Edward Mordrake, the man with two faces

Edward Mordrake, the man with two faces, is a legendary figure described as a 19th-century English nobleman with a disturbing peculiarity: he possessed a “demonic face” on the back of his head, with functioning eyes and mouth, but incapable of producing sounds.

The Story.

His true story has been lost over time.

The account of his life is so confused that no solid birth or death date is evident to modern researchers.

Mordrake was considered a charming and sunny man, a scholar and musician possessed of deep grace.

Edward is said to have descended from a noble family of 19th-century England and to have had another head behind his own, with its own intelligence.

A second face that could not eat or speak aloud, but could cry, laugh, and communicate with its mind.

A second face that had grimaces and expressions independent of the first.

At night, in the absence of light, this demonic face became cruel and evil.

It whispered evil and atrocious words to Edward, tormenting him until he cried out in despair, leading him to madness.

In some versions of the story, Edward’s second face is described as that of a beautiful and wicked girl. An impossible hypothesis, since all parasitic twins are of the same sex.

Mordrake begged doctors repeatedly to remove this evil face, but received only refusals.

No one ever had the courage to proceed with this operation.

The story ended with the young man taking his own life at just 23, unable to find another way out.

According to some, he hanged himself, according to others, he poisoned himself, while according to a third version, he shot himself twice in the head, between the eyes of the demon face that haunted him.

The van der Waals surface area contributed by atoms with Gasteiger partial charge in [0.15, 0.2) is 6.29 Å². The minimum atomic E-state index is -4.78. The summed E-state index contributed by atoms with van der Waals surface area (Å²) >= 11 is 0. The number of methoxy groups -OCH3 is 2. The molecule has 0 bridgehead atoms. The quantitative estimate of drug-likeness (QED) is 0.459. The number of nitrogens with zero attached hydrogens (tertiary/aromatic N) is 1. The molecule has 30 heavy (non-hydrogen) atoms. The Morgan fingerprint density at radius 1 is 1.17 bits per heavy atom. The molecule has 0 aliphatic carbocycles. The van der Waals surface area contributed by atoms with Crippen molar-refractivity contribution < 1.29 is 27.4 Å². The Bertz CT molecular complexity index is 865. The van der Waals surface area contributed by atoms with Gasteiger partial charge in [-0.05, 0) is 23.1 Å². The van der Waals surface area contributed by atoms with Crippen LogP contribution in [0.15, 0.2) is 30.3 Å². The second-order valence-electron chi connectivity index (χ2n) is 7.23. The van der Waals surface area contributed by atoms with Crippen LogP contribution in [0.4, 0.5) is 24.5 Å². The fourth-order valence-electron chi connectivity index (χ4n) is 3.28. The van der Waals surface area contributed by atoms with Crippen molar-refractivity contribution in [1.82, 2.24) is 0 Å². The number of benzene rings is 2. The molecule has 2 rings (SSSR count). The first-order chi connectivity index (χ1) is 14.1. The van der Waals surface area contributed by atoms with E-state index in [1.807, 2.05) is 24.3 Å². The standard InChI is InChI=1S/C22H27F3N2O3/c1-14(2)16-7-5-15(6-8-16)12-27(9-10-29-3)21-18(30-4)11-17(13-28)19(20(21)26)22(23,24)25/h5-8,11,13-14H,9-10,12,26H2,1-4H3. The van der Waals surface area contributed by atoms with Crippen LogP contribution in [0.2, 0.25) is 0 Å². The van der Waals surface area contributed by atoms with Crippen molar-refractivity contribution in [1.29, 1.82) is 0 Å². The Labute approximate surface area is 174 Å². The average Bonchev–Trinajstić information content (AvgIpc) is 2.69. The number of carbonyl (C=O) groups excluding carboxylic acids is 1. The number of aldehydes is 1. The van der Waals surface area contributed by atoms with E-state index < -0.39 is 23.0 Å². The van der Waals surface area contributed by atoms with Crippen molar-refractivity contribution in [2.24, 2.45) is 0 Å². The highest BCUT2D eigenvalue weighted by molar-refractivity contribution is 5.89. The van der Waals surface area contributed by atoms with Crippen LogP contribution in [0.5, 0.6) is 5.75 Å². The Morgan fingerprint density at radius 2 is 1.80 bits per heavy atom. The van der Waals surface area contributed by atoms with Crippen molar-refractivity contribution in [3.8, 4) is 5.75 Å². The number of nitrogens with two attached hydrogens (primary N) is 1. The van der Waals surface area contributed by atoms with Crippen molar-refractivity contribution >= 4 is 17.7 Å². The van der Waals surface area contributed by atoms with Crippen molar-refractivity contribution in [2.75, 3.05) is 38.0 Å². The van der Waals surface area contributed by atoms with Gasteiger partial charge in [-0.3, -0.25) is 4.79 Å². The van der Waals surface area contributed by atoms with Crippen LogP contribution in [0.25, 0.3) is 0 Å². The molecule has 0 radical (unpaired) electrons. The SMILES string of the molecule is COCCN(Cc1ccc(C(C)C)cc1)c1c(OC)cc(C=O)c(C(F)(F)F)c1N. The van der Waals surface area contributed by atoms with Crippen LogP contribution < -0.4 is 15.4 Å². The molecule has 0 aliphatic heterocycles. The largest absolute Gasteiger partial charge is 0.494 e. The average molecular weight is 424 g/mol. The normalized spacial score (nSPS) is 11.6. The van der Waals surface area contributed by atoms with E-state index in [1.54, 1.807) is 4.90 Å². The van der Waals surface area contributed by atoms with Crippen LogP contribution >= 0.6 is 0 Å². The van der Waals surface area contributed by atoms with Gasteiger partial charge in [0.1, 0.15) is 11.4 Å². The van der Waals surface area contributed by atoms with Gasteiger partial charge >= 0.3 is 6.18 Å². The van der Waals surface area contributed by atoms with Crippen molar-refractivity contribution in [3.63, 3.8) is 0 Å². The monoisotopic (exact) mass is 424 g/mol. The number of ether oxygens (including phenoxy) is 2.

However, all agree that Edward left a letter with a very specific request: his demon face was to be destroyed before his burial, so that it could not continue to whisper evil things to him even in the grave.

Legend or Reality?

The first time Edward Mordrake was mentioned was in an article in the Boston Post in 1885.

Here, he was described along with other freaks, including a woman with a fish tail, a man with a spider body, and another who was half crab.

In this article, his illness was discussed, but the medical diagnosis was unknown. A form of diprosopia, or bifurcated craniofacial duplication, was hypothesized.

In a text titled “Anomalies and Curiosities of Medicine” from 1896, a different and more popular version of his story was narrated.

However, this version is considered unreliable because it is too fantastical to believe and medically nonsensical.

Edward Mordrake, the man with two faces, is just a figure born out of an urban legend created by poet Charles Lotin Hildreth.

Furthermore, his story has been described in popular and folkloric tales, although there is no documented medical evidence. This has made him akin to a mythological creation.

Today, his figure is often used by artists to explain what it means to live within one’s own body with a personal hell.

Consider, for example, Tom Waits’ song “Poor Edward,” as well as numerous other texts and games.

Finally, it should be noted that Edward Mordrake, the man with two faces, appears as a character in the television series AHS: Freakshow, where he is portrayed by actor Wes Bentley.

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